Thursday, September 18, 2008

Time in Bottles at Pentimenti

Traditionally, reliquaries are containers or vessels that contain items believed to be imbued with magical powers. During the last First Friday, the Graphic Conscience stopped in Pentimenti Gallery, which is presenting Tim Tate, Video Reliquaries, A Look into a Digital Mind, for the month of September.

Tate, a founder of the Washington Glass School, presents a series of digital videos contained in blown glass vessels (see images above, by the Graphic Conscience). The videos impart imagery such as large eyes, burning books, a naked man doing a handstand, or the viewer’s own face. Because of my background, I was particularly intrigued by the video of burning books. It had the feeling of memory, as if this video was the documentation of a significant event a for which preservation was necessary, perhaps to prevent it from happening again.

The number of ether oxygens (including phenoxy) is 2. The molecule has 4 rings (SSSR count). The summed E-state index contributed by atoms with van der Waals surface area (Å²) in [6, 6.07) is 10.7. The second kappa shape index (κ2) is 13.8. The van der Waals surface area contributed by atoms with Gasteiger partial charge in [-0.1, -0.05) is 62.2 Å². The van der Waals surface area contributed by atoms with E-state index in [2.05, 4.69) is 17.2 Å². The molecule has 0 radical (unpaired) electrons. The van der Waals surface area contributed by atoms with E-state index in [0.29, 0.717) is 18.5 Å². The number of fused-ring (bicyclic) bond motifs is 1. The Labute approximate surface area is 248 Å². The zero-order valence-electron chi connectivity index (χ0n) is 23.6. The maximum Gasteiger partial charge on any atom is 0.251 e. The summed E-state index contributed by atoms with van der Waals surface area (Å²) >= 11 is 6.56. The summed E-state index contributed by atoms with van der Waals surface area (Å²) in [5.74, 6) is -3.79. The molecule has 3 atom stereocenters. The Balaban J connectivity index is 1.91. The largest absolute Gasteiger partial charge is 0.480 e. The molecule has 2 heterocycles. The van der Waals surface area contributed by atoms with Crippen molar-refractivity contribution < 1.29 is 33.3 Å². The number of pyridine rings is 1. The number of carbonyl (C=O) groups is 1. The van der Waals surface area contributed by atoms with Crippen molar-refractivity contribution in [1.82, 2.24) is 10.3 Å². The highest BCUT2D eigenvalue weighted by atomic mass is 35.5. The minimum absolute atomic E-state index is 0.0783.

The images shift or are altered fairly rapidly, allowing viewers to speedily observe, then walk briskly to the next piece. This speed turns what could be very contemplative pieces almost into novelty items. I felt that if the film was shown at a more relaxed speed, more mystery would develop. Viewers will pause longer to observe and consider, creating an envelope of sacred space around them. For it seems to me this is Tate’s intention, to explore how a sense of the sacred can be found and applied to the media of the twenty-first century.

This is probably the most amazing aspect of Tate’s work, to take digital video, which creates a sense of distance between the artist and the viewer, and instill in it a relationship to a greater mystery. It makes me wonder what forms sainthood will take as technology progresses – some time in the future, will miracles happen online? Will the laying of healing hands adjust to allow viewers to simply visit saint’s consecrated websites? Or will the miracle be an even faster connection speed so that we can get online to find ways to get rid of our money?

Also on view at Pentimenti this month is work by Jacob Lunderby, The Smooth and the Striated, till October 18.

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